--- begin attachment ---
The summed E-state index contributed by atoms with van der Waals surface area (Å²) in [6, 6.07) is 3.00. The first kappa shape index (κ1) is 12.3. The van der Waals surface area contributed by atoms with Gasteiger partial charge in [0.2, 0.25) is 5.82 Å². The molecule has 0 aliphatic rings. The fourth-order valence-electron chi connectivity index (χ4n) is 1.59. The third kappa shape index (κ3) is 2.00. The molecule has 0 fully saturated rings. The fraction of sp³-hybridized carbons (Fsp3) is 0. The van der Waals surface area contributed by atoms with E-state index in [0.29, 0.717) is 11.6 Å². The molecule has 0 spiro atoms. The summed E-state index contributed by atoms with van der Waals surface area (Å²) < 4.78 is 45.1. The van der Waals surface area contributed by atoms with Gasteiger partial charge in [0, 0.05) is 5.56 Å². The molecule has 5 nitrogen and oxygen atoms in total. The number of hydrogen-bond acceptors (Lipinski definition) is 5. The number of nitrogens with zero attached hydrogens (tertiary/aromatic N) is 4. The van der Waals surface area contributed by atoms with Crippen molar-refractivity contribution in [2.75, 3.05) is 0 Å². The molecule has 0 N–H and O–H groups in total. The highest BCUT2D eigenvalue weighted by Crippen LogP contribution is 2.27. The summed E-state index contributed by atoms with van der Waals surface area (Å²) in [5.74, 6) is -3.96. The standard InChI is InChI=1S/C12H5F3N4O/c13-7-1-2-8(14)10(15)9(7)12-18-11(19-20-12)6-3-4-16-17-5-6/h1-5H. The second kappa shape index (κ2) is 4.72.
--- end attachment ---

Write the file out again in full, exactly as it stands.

The summed E-state index contributed by atoms with van der Waals surface area (Å²) in [6, 6.07) is 3.00. The first kappa shape index (κ1) is 12.3. The van der Waals surface area contributed by atoms with Gasteiger partial charge in [0.2, 0.25) is 5.82 Å². The molecule has 0 aliphatic rings. The fourth-order valence-electron chi connectivity index (χ4n) is 1.59. The third kappa shape index (κ3) is 2.00. The molecule has 0 fully saturated rings. The fraction of sp³-hybridized carbons (Fsp3) is 0. The van der Waals surface area contributed by atoms with E-state index in [0.29, 0.717) is 11.6 Å². The molecule has 0 spiro atoms. The summed E-state index contributed by atoms with van der Waals surface area (Å²) < 4.78 is 45.1. The van der Waals surface area contributed by atoms with Gasteiger partial charge in [0, 0.05) is 5.56 Å². The molecule has 5 nitrogen and oxygen atoms in total. The number of hydrogen-bond acceptors (Lipinski definition) is 5. The number of nitrogens with zero attached hydrogens (tertiary/aromatic N) is 4. The van der Waals surface area contributed by atoms with Crippen molar-refractivity contribution in [2.75, 3.05) is 0 Å². The molecule has 0 N–H and O–H groups in total. The highest BCUT2D eigenvalue weighted by Crippen LogP contribution is 2.27. The summed E-state index contributed by atoms with van der Waals surface area (Å²) in [5.74, 6) is -3.96. The standard InChI is InChI=1S/C12H5F3N4O/c13-7-1-2-8(14)10(15)9(7)12-18-11(19-20-12)6-3-4-16-17-5-6/h1-5H. The second kappa shape index (κ2) is 4.72.